Harmful algal blooms off global coasts create toxins that are deadly to both humans and wildlife. These occurrences-commonly called "red tides" - cause mass fish kills, marine mammal strandings, penguin and seabird mortality, and human illness and death from brevetoxins, domoic acid, and saxitoxins (the cause of "paralytic shellfish poisoning"). Similar events in freshwater are caused by a species of Cyanobacteria and have resulted in animal die-offs in Africa. Altered temperatures or food-web dynamics resulting from climate change will have unpredictable impacts on the occurrences of this worldwide phenomenon. Effects of harmful algal blooms on sea life are often the first indicators that such an event is taking place.
Rift Valley Fever
Rift Valley fever virus (RVFV) is an emerging zoonotic disease of significant public health, food security, and overall economic importance, particularly in Africa and the Middle East. In infected livestock such as cattle, sheep, goats and camels, abortions and high death rates are common. In people (who can get the virus from butchering infected animals), the disease can be fatal. Given the role of mosquitoes in transmission of the virus, changes in climate continue to be associated with concerns over the spread of RVFV.
Also known as trypanosomiasis, this disease affects people and animals. It is caused by the protozoa Trypanosoma brucei, and transmitted by the tsetse fly. The disease is endemic in certain regions of Sub-Saharan Africa, affecting 36 countries, with estimates of 300,000 new cases every year and more than 40,000 human deaths each year in eastern Africa. Domestic cattle are a major source of the disease, but wildlife can be infected and maintain the disease in an area. Direct and indirect effects (such as human land-use patterns) of climate change on tsetse fly distributions could play a role in the distribution of this deadly disease.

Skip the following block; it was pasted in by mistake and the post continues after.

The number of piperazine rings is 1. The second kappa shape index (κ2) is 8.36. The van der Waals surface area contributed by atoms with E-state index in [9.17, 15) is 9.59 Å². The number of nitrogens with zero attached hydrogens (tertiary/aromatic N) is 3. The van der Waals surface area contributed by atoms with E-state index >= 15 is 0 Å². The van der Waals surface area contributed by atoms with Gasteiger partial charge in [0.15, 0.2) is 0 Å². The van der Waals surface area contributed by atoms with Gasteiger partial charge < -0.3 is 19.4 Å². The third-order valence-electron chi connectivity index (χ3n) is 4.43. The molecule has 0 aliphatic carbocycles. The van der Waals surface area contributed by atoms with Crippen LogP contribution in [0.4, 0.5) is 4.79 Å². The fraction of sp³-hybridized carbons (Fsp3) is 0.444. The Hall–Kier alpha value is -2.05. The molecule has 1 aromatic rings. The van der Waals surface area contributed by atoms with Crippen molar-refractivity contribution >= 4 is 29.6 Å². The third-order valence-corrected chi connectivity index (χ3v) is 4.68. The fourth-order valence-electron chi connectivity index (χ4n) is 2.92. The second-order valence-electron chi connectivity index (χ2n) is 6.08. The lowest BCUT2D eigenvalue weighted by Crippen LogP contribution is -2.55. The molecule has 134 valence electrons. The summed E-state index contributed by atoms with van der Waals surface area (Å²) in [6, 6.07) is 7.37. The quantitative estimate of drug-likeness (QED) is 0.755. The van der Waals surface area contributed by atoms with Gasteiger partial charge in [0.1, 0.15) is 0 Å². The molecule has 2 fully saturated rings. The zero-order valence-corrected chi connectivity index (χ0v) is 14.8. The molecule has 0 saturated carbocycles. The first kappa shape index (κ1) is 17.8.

As humans have moved cattle around the world, bovine tuberculosis has also spread. It now has a global distribution and is especially problematic in Africa, where it was introduced by European livestock in the 1800s. The disease infects vital wildlife populations, such as buffalo and lions in Kruger National Park in South Africa, where tourism is an integral part of local economies. The disease also infects humans in southern Africa through the consumption of un-pasteurized milk. Human forms of tuberculosis can also infect wild animals. Climate change impacts on water availability due to drought are likely to increase the contact of wildlife and livestock at limited water sources, resulting in increased transmission of the disease between livestock and wildlife and livestock and humans.
Found in the tropical regions of Africa and parts of Central and South America, this virus is carried by mosquitoes, which will spread into new areas as changes in temperatures and precipitation levels permit. One type of the virus-jungle yellow fever-can be spread from primates to humans and vice-versa via mosquitoes that feed on both hosts. Recent outbreaks in Brazil and Argentina have had devastating impacts on wild primate populations. In some countries in South America, monitoring of wild primates has resulted in early detection of disease activity and allowed vaccination programs to be rapidly implemented to protect humans.